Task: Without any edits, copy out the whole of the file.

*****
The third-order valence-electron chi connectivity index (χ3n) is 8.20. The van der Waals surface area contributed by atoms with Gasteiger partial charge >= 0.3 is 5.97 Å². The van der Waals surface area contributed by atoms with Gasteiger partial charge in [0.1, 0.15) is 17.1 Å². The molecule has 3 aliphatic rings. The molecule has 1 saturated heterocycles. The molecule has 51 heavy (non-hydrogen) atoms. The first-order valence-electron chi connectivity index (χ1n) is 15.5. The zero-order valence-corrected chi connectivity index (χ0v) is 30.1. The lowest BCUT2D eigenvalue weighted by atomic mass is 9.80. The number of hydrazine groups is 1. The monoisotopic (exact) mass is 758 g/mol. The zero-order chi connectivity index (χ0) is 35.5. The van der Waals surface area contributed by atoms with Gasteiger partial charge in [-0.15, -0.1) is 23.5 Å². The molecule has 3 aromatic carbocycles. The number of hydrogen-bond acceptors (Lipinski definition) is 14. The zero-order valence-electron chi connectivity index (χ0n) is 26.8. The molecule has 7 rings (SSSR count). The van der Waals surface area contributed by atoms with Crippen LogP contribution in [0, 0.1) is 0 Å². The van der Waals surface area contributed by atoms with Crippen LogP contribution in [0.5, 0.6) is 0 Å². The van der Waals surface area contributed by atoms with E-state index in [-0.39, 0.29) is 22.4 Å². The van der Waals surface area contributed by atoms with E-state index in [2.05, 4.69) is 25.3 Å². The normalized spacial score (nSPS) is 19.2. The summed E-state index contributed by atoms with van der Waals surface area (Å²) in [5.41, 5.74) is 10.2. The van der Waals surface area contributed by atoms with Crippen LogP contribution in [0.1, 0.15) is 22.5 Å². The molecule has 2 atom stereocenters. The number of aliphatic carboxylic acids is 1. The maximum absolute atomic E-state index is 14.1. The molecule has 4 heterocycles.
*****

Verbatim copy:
The third-order valence-electron chi connectivity index (χ3n) is 8.20. The van der Waals surface area contributed by atoms with Gasteiger partial charge >= 0.3 is 5.97 Å². The van der Waals surface area contributed by atoms with Gasteiger partial charge in [0.1, 0.15) is 17.1 Å². The molecule has 3 aliphatic rings. The molecule has 1 saturated heterocycles. The molecule has 51 heavy (non-hydrogen) atoms. The first-order valence-electron chi connectivity index (χ1n) is 15.5. The zero-order valence-corrected chi connectivity index (χ0v) is 30.1. The lowest BCUT2D eigenvalue weighted by atomic mass is 9.80. The number of hydrazine groups is 1. The monoisotopic (exact) mass is 758 g/mol. The zero-order chi connectivity index (χ0) is 35.5. The van der Waals surface area contributed by atoms with Gasteiger partial charge in [-0.15, -0.1) is 23.5 Å². The molecule has 3 aromatic carbocycles. The number of hydrogen-bond acceptors (Lipinski definition) is 14. The zero-order valence-electron chi connectivity index (χ0n) is 26.8. The molecule has 7 rings (SSSR count). The van der Waals surface area contributed by atoms with Crippen LogP contribution in [0, 0.1) is 0 Å². The van der Waals surface area contributed by atoms with Crippen LogP contribution in [0.5, 0.6) is 0 Å². The van der Waals surface area contributed by atoms with E-state index in [-0.39, 0.29) is 22.4 Å². The van der Waals surface area contributed by atoms with E-state index in [2.05, 4.69) is 25.3 Å². The normalized spacial score (nSPS) is 19.2. The summed E-state index contributed by atoms with van der Waals surface area (Å²) in [5.41, 5.74) is 10.2. The van der Waals surface area contributed by atoms with Crippen LogP contribution in [0.1, 0.15) is 22.5 Å². The molecule has 2 atom stereocenters. The number of aliphatic carboxylic acids is 1. The maximum absolute atomic E-state index is 14.1. The molecule has 4 heterocycles.